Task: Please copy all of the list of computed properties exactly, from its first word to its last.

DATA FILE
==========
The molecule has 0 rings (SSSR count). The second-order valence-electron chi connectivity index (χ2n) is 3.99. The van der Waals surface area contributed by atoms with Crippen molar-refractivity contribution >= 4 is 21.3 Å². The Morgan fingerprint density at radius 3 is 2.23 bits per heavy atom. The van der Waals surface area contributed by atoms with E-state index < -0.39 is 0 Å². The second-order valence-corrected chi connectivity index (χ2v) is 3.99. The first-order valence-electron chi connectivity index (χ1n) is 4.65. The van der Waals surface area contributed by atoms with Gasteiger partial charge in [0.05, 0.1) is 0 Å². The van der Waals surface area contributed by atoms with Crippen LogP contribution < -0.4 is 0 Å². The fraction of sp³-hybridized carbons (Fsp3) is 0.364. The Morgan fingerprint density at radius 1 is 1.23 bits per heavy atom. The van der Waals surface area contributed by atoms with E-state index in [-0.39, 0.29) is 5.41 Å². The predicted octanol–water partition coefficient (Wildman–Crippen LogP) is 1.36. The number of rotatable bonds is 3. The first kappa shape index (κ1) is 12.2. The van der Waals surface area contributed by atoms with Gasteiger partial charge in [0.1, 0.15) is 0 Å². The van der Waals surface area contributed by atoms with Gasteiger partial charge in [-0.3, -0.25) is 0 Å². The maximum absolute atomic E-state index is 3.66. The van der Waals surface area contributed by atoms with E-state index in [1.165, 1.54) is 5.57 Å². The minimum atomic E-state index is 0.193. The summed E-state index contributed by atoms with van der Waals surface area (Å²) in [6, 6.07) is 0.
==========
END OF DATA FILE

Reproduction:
The molecule has 0 rings (SSSR count). The second-order valence-electron chi connectivity index (χ2n) is 3.99. The van der Waals surface area contributed by atoms with Crippen molar-refractivity contribution >= 4 is 21.3 Å². The Morgan fingerprint density at radius 3 is 2.23 bits per heavy atom. The van der Waals surface area contributed by atoms with E-state index < -0.39 is 0 Å². The second-order valence-corrected chi connectivity index (χ2v) is 3.99. The first-order valence-electron chi connectivity index (χ1n) is 4.65. The van der Waals surface area contributed by atoms with Gasteiger partial charge in [0.05, 0.1) is 0 Å². The van der Waals surface area contributed by atoms with Crippen LogP contribution < -0.4 is 0 Å². The fraction of sp³-hybridized carbons (Fsp3) is 0.364. The Morgan fingerprint density at radius 1 is 1.23 bits per heavy atom. The van der Waals surface area contributed by atoms with E-state index in [-0.39, 0.29) is 5.41 Å². The predicted octanol–water partition coefficient (Wildman–Crippen LogP) is 1.36. The number of rotatable bonds is 3. The first kappa shape index (κ1) is 12.2. The van der Waals surface area contributed by atoms with Gasteiger partial charge in [0.1, 0.15) is 0 Å². The van der Waals surface area contributed by atoms with Gasteiger partial charge in [-0.3, -0.25) is 0 Å². The maximum absolute atomic E-state index is 3.66. The van der Waals surface area contributed by atoms with E-state index in [1.165, 1.54) is 5.57 Å². The minimum atomic E-state index is 0.193. The summed E-state index contributed by atoms with van der Waals surface area (Å²) in [6, 6.07) is 0.